Why Cameron Diaz Doesn't Wear Deodorant

Despite the glitz and glamour of Hollywood, some of the industry's most gorgeous celebs are known for their not-so-desirable hygiene habits. In fact, some of them downright stink — literally! Actress Cameron Diaz, for instance, might be one of film's hottest blonde bombshells of the modern era, but when the heat gets going, it isn't pretty. After all, as Screen Rant noted, paparazzi have spotted Diaz with some seriously sweaty pit stains. But that's probably because, as Diaz has admitted, she doesn't wear any sort of deodorant or antiperspirant.

"I don't believe in antiperspirant," the Charlie's Angels star told E! News in 2014. "It's really bad for you. I haven't used it for almost 20 years." Diaz added that antiperspirant actually makes people smell worse because "it keeps all the stink in." And this doesn't apply solely to women — Diaz thinks men should also toss their routine out the window. "Let it go and just trim your armpit hair so it doesn't hold onto the scent."

Screen Rant added that Diaz admitted she's bad at sorting her clothes, which could explain why the Bad Teacher actress has developed a foul reputation. Instead of simply washing her clothes, apparently Diaz wears the same outfit for up to four days in a row and then she tosses it in the trash. Not only are Diaz's methods unorthodox, but they're also unsustainable with regard to the environment. However, Diaz's thoughts on armpits are by no means the actress' most controversial hygiene remarks to date.

Cameron Diaz's opinions about pubic hair shocked her readers

As author of The Body Book, Cameron Diaz's opinions about feminine hygiene are public record. But when it comes to the star's "praise" for pubic hair, fans were shocked to find an entire chapter. Diaz slammed the laser hair removal fad and encouraged readers to keep their vaginas "fully dressed," as the "crazy idea" of removing said hair "forever" might come back to haunt them.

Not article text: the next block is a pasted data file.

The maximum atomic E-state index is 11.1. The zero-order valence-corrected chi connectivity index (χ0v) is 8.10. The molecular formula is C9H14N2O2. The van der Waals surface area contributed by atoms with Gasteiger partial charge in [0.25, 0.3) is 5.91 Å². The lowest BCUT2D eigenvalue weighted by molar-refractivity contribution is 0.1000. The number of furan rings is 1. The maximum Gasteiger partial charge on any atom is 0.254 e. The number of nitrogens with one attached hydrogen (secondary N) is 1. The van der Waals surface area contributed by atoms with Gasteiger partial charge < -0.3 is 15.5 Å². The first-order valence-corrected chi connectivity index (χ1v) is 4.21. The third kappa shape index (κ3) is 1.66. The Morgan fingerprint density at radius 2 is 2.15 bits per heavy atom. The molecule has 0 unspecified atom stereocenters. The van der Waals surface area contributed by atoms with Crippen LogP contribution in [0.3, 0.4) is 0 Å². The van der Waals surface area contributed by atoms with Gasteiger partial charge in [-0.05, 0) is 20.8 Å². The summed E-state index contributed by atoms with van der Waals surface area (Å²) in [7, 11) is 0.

"I know you may think you'll be wearing the same style of shoes forever and the same style of jeans forever, but you won't," Diaz wrote (per E! News). "The idea that vaginas are preferable in a hairless state is a pretty recent phenomenon, and all fads change, people... Twenty years from now, you will still want to be presenting it to someone special, and it would be nice to let him or her unwrap it like the gift that it is." However, after fans began to buzz over her declaration, Diaz clarified her intentions.

"I would like to clear up what I said," Diaz told Graham Norton in 2014 (per E! News). "I don't care what women do with it, but we should be informed about how their bodies work. [Pubic hair] is there for a reason and to laser it off is to lose it forever!" Diaz wanted women to "consider what forever means," so they'll never have regrets. Some celebs have your back... Diaz just wants to make sure we're covered, too.

Cameron Diaz doesn't take her health and wellness for granted

Since Cameron Diaz announced she "actually retired" from film, she's maintained a relatively low profile. However, long before she disappeared from the spotlight, Diaz made her passion for health and wellness known when she published both The Body Book and The Longevity Book. As Diaz told The Cut, people typically take wellness for granted and we "shouldn't let it dissolve away" just because we get older. "I look at well-being as a responsibility that I have to myself that nobody else can do for me," Diaz said. "I have to embrace and engage in it actively on my own. It's my responsibility."

Diaz told Good Morning America (via ABC News) there's no secret to aging well, but doing so should be regarded as a privilege, not a right. "There's a basic way of doing it and it's called living. It's how well you live... how well you take care of yourself," she said. "What I learned is that aging is really about living. I feel very grateful that I get to turn another year older because not everybody does. Not everybody gets to grow old."

While Diaz noted aging has changed dramatically in the last 150 years — the average woman's life expectancy has advanced from 40 to 82 — she added in her book that it's up to individuals to discover what's optimal for themselves: "Don't beat yourself up, but do the best that you can on a day-to-day basis."